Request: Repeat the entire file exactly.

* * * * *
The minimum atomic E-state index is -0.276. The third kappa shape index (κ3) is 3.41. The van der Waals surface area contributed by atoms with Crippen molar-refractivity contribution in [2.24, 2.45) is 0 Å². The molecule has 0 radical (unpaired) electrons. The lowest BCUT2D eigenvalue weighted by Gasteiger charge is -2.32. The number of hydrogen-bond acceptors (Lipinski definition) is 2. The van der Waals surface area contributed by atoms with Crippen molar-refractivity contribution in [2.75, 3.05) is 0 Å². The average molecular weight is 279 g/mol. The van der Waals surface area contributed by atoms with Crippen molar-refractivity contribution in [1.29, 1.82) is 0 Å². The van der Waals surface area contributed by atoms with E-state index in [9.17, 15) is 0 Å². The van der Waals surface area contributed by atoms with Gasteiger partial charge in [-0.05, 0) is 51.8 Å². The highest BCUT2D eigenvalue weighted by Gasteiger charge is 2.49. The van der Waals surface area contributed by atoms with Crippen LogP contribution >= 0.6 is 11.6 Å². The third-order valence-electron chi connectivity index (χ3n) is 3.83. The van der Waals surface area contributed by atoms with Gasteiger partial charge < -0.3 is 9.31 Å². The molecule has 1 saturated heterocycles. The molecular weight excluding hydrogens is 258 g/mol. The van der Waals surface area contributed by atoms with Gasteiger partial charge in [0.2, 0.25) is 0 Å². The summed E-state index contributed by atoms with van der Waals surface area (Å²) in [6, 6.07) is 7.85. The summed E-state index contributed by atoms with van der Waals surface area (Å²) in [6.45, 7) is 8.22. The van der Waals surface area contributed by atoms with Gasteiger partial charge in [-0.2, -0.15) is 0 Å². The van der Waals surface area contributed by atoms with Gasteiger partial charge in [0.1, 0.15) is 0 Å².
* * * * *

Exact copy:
The minimum atomic E-state index is -0.276. The third kappa shape index (κ3) is 3.41. The van der Waals surface area contributed by atoms with Crippen molar-refractivity contribution in [2.24, 2.45) is 0 Å². The molecule has 0 radical (unpaired) electrons. The lowest BCUT2D eigenvalue weighted by Gasteiger charge is -2.32. The number of hydrogen-bond acceptors (Lipinski definition) is 2. The van der Waals surface area contributed by atoms with Crippen molar-refractivity contribution in [2.75, 3.05) is 0 Å². The average molecular weight is 279 g/mol. The van der Waals surface area contributed by atoms with Crippen molar-refractivity contribution in [1.29, 1.82) is 0 Å². The van der Waals surface area contributed by atoms with E-state index in [9.17, 15) is 0 Å². The van der Waals surface area contributed by atoms with Gasteiger partial charge in [-0.05, 0) is 51.8 Å². The highest BCUT2D eigenvalue weighted by Gasteiger charge is 2.49. The van der Waals surface area contributed by atoms with Crippen LogP contribution >= 0.6 is 11.6 Å². The third-order valence-electron chi connectivity index (χ3n) is 3.83. The van der Waals surface area contributed by atoms with Gasteiger partial charge < -0.3 is 9.31 Å². The molecule has 1 saturated heterocycles. The molecular weight excluding hydrogens is 258 g/mol. The van der Waals surface area contributed by atoms with Gasteiger partial charge in [0.2, 0.25) is 0 Å². The summed E-state index contributed by atoms with van der Waals surface area (Å²) in [6, 6.07) is 7.85. The summed E-state index contributed by atoms with van der Waals surface area (Å²) in [6.45, 7) is 8.22. The van der Waals surface area contributed by atoms with Gasteiger partial charge in [-0.2, -0.15) is 0 Å². The van der Waals surface area contributed by atoms with Gasteiger partial charge in [0.1, 0.15) is 0 Å².